Radio-resistance is a major cause of treatment failure in patients with overwise localized, curable malignancies. Ras transfection of rodent cells offers a useful model system to study aspects of the radio-resistant phenotype since it allows the reliable creation of radio-resistant cells on a uniform genetic background. This system permits experiments to determine how signal transduction through the ras oncogene is affecting radio-sensitivity by altering the cell cycle response of transferred cells to radiation causing a prolongation of the radiation induced G2 delay. This application will examine three aspects of the ras associated phenotype. It will examine the relationship of radio-resistance and the G2 delay to ras expression. We will block ras action and determine the effect on radiation survival and cell cycle perturbations. It will begin to dissect which of the ras signal transduction pathways is involved in the induction of radio-resistance. We will utilize ras effector domain mutants, mutant members of signal transduction pathways which interact with ras and inhibitors of signal transduction components to identify the key signal transduction elements which are necessary for expression of the ras associated phenotypes. Finally, we will examine how ra expression effects known effectors of the G2 transition, including cyclin B, cdc2 and cdc25C. These studies should enable us to develop a mechanistic model for the induction of radiation resistance by activated oncogene expression. In addition, portions of these aims rely on interactions with other members of the group to specifically address the role of KILLER/DR5 and ATM in radio-resistance.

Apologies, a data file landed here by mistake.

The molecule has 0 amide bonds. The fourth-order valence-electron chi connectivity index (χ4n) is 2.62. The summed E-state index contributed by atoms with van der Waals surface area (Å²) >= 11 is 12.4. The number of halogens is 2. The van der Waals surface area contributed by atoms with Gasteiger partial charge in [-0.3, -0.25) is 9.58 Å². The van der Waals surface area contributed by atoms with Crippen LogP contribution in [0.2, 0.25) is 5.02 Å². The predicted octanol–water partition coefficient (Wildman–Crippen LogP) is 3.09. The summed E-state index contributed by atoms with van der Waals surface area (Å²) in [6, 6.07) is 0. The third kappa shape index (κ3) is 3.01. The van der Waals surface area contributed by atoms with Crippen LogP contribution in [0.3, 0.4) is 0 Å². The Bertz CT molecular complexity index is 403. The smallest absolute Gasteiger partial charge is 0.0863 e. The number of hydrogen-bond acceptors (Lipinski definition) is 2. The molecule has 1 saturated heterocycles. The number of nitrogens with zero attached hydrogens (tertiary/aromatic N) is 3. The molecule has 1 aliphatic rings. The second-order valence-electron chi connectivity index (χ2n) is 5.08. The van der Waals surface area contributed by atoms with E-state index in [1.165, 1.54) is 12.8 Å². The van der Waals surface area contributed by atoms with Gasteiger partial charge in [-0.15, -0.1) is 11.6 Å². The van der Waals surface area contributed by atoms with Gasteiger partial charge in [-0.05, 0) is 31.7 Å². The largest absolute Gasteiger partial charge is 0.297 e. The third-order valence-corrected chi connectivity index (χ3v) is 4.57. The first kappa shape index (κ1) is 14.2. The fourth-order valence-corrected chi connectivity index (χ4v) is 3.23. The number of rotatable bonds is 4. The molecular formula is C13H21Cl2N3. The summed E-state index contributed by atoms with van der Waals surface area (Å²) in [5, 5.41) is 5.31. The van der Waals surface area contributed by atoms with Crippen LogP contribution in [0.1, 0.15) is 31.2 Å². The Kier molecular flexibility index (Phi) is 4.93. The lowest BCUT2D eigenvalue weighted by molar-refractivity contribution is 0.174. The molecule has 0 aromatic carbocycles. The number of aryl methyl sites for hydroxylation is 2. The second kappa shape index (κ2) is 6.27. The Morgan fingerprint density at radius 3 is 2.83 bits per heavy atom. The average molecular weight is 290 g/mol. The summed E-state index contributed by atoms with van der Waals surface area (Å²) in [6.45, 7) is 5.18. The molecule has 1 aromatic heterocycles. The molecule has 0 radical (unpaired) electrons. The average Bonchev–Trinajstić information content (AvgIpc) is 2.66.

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National Cancer Institute (NCI)
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University of Pennsylvania
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